Paper Sculptor Jeff Nishinaka for Fresh Perspectives

Juxtapoz // Wednesday, 27 Apr 2011
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Juxtapoz Magazine was selected to be one of the five ambassadors of Fresh Perspectives – a new transmedia art project initiated by Lexus to promote their newly launched Hybrid CT 200. We showed you Parts 1 & 2 of Augustine Kofie's segment of Fresh Perspective, as well as Tod Seelie, and today we are happy to show paper sculpture artist, Jeff Nishinaka.

Fresh Perspectives has gathered six artists to promote the new Hybrid, and one of the selected artists was our photographer in Detroit for our Juxtapoz 15th Anniversary Project with Power House Productions, Tod Seelie.

Along with Inspired Magazine, Design Milk, Ruby Hornet, and others, we are showcasing some of the film's that feature the artists Augustine Kofie, Tod Seelie, designer Robert James, chef Craig Thornton, musician V, and artist Jeff Nishinaka.

Lexus gathered the six artists from different areas of contemporary art (from photography to music, design, fashion and even cooking!) and provided them with the opportunity to create unique unconventional pieces of art in order to 1) entertain us, and 2) show how to create art with a new perspecitve.




A few words about Jeff Nishinaka by Geoff Carter...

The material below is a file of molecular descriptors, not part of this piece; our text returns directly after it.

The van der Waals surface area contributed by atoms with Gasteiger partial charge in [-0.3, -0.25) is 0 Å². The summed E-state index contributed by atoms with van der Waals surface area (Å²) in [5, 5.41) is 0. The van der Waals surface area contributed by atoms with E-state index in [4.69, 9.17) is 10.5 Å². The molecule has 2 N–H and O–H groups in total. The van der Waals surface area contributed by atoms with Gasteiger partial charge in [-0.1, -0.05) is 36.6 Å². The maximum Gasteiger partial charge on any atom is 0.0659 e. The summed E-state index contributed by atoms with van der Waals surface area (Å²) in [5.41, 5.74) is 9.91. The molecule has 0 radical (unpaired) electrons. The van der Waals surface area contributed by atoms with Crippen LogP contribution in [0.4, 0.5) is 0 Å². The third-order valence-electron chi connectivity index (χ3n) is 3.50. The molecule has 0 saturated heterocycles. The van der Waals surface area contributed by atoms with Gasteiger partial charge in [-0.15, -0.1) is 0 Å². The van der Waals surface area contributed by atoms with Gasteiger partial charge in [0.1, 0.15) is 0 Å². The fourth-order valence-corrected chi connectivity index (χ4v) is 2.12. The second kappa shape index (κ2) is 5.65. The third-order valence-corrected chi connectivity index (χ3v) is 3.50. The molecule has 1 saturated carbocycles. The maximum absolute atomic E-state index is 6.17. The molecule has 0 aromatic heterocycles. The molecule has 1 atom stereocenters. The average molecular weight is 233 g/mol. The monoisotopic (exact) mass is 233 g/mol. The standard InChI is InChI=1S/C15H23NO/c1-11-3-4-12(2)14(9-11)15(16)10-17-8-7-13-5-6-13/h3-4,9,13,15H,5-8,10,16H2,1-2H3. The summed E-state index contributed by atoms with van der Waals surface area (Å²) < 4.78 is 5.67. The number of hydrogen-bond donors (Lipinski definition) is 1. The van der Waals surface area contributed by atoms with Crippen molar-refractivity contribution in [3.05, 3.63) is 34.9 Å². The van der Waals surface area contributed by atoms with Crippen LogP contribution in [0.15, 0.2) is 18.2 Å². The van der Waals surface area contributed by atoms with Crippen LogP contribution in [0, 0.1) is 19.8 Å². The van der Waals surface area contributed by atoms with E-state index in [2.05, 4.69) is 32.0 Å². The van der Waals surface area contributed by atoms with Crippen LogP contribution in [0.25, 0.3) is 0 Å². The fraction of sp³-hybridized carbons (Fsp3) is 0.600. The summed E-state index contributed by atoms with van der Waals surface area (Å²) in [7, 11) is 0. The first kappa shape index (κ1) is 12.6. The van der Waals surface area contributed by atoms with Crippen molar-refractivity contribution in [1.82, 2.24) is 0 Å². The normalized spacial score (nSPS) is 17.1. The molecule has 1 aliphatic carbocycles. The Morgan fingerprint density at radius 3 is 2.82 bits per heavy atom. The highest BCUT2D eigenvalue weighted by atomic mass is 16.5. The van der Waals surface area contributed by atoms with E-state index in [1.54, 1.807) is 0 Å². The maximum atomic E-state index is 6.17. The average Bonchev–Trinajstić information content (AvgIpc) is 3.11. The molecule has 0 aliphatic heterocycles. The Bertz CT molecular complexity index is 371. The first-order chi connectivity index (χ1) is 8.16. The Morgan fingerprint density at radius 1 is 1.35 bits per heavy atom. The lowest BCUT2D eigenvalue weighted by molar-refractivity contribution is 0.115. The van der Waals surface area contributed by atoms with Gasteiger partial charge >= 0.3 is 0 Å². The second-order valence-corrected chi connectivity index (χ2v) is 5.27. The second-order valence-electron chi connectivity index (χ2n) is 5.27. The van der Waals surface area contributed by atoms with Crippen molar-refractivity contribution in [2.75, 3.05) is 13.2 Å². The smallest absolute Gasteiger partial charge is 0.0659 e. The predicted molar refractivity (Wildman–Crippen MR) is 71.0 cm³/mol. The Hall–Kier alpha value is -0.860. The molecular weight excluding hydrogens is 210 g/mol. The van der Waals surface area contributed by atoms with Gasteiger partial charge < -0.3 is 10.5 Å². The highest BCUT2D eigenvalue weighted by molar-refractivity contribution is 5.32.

To many artists, a blank sheet of paper represents a beginning, but to Jeffrey Nishinaka, it’s a means to an end. This inventive Los Angeles-based talent takes sheets of artist-grade paper, then cuts, folds and shapes them into multidimensional paper sculptures whose properties defy easy description, unless you drop the word “magic” in there somewhere.

“The way that things are in the foreground, middle ground and off in the distance … I see the world that way,” Nishinaka says. “I try to see things through my mind’s eye. If I look down this street to the intersection of another street, I can see the perspective — and I think, ‘That might make a really interesting sculpture.’”

“Interesting” doesn’t quite capture it. Think of a 3-D movie, with its overlapping planes and receding horizon, then remove all the color, leaving only texture and shadow. Through Nishinaka’s eye, the whole of our world is transformed into the shapes we once saw in clouds when we were young. This cloud looks like a city with gently bowing skyscrapers; that cloud looks like a dragon.

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